Before Officer Larson’s death, a suspect by the name of Edward Schieve was arrested and identified by Larsen as one of the shooters. Schieve denied this but admitted to being at the Star Theatre that night. Schieve offered to name the offenders, but it is unknown if any arrests were made. The assailants were unknown and are still at large as of January 1918. It was believed that one of the offenders may have been a participant in the “film operators” war.
Officer Larsen was waked at his residence located at 4834 West Cornelia Avenue was laid to rest on May 17, 1917 in Mount Olive Cemetery, 3800 North Narragansett Avenue, Chicago, Illinois.
Patrolman Charles C. P. Larsen, born November 27, 1887, received his Probationary Appointment to the Chicago Police Department on October 25, 1915. He earned 1 Credible Mention during his career.
Officer Larsen was survived by his wife and two children.
Chicago Police Department homicide file not found for this incident.
Constable of Police Casper Lauer, Star #A/1, aged 34 years, was a 5 year veteran of the Chicago Police Department, elected to the Town of Chicago - 2nd Ward.
On September 18, 1854, Constable Casper Lauer had located and detained a man, Patrick Cunningham, that had been wanted for a domestic abuse case involving the man's elderly parents. While transporting his prisoner to the police station, a struggle ensued at Jackson Street and Edina Place (present day Plymouth Court). The offender produced a knife and stabbed officer Lauer in the abdomen. Officer Lauer returned two blows to the offender’s head with his baton, causing the man to fall to the ground. After flagging a passing wagon down and securing the prisoner, Officer Lauer transported himself to the nearest drug store where he succumbed to his wound shortly thereafter.
Patrick Cunningham was arrested and stood trial. On January 21, 1855, he was found guilty, convicted of manslaughter and sentenced to eight years in the Illinois State Penitentiary at Alton. His sentence was the maximum allowable at the time. On June 9, 1858, he was transferred to the Illinois State Penitentiary at Joliet. Cunningham’s sister, Mary, began petitioning Illinois Governor John Wood to pardon her brother. In addition to his sister, the prosecutors of the case, the trial judge, the warden of the Illinois State Penitentiary at Alton, and Attorney Abraham Lincoln also sent petitions seeking Cunningham’s release. On August 8, 1860, Patrick Cunningham was pardoned by Governor Wood after serving almost six years of hi sentence.
Constable Lauer's funeral mass was held in Requiem at St. Peter Church and he was laid to rest in St. Boniface Cemetery, 4901 North Clark Street, Chicago, Illinois. His grave is located in Section A, Block 7, Lot 27.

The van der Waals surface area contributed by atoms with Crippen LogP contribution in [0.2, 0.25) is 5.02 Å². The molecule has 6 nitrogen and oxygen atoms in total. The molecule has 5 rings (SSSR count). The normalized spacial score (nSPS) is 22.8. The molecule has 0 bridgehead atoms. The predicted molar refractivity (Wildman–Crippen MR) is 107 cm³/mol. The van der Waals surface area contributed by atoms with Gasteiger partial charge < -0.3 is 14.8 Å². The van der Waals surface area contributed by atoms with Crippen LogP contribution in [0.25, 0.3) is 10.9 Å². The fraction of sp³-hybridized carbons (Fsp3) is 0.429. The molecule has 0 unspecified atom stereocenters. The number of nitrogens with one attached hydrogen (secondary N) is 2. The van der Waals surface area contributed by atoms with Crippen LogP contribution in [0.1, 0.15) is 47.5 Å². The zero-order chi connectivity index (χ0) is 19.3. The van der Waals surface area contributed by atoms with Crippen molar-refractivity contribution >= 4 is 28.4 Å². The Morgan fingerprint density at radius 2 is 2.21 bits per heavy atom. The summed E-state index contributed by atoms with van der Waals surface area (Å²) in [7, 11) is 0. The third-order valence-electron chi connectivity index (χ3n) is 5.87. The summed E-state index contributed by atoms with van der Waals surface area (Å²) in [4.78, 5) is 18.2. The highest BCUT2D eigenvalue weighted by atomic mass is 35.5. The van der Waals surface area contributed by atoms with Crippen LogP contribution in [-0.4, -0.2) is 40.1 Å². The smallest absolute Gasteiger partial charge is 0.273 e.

Constable of Police Casper Lauer, born March 8, 1820, was elected in March 1851 and served from 1851 through 1853. He was then appointed as a day policeman on April 7, 1853. He served as a volunteer for the Chicago Fire Department prior to being elected a constable.
Constable Lauer was survived by his wife, Eva L. (nee Oehmen); sons: Nickolas Aloysius, age 3 and Joseph E., born in 1854 and brother, John (CPD).
Chicago Police Department homicide file not found for this incident.
Patrolman Emmett Dennis Laughlin
Patrolman Emmett Dennis Laughlin, Star #406, aged 39 years, was a 10 year, 6 month, 14 day veteran of the Chicago Police Department, assigned to the 22nd District - Maxwell.
On August 19, 1939, Officer Laughlin, along with two other officers, were responding to a call when their vehicle collided with another car at the intersection of 14th Place and Union Avenue. Patrolman Laughlin suffered a fractured skull in the accident and succumbed to his injuries at Mother Cabrini Hospital six days later on August 25, 1939.
The driver of the vehicle, Charles Moore, who caused the crash was charged with reckless driving, failure to yield to a police car, and driving without lights.
Officer Laughlin was waked at his residence located at 5516 West Monroe Street, his funeral mass was held at Resurrection Church located at 7201 South Carpenter Street and he was laid to rest on August 29, 1939 in Mount Carmel Cemetery, 1400 South Wolf Road #4, Hillside, Illinois.
Patrolman Emmett Dennis Laughlin, born August 18, 1900, received his Probationary Appointment to the Chicago Police Department on February 11, 1929.
Officer Laughlin was survived by his wife, Esther Elizabeth (nee Ireland); son, Dennis J. (CPD); mother Katherine (nee Grady) and siblings: Frank and Julia Moran.
On March 9, 1960, Detective Laughlin's son, Patrolman Dennis J. Laughlin, was also killed in the performance of duty while serving with the Chicago Police Department.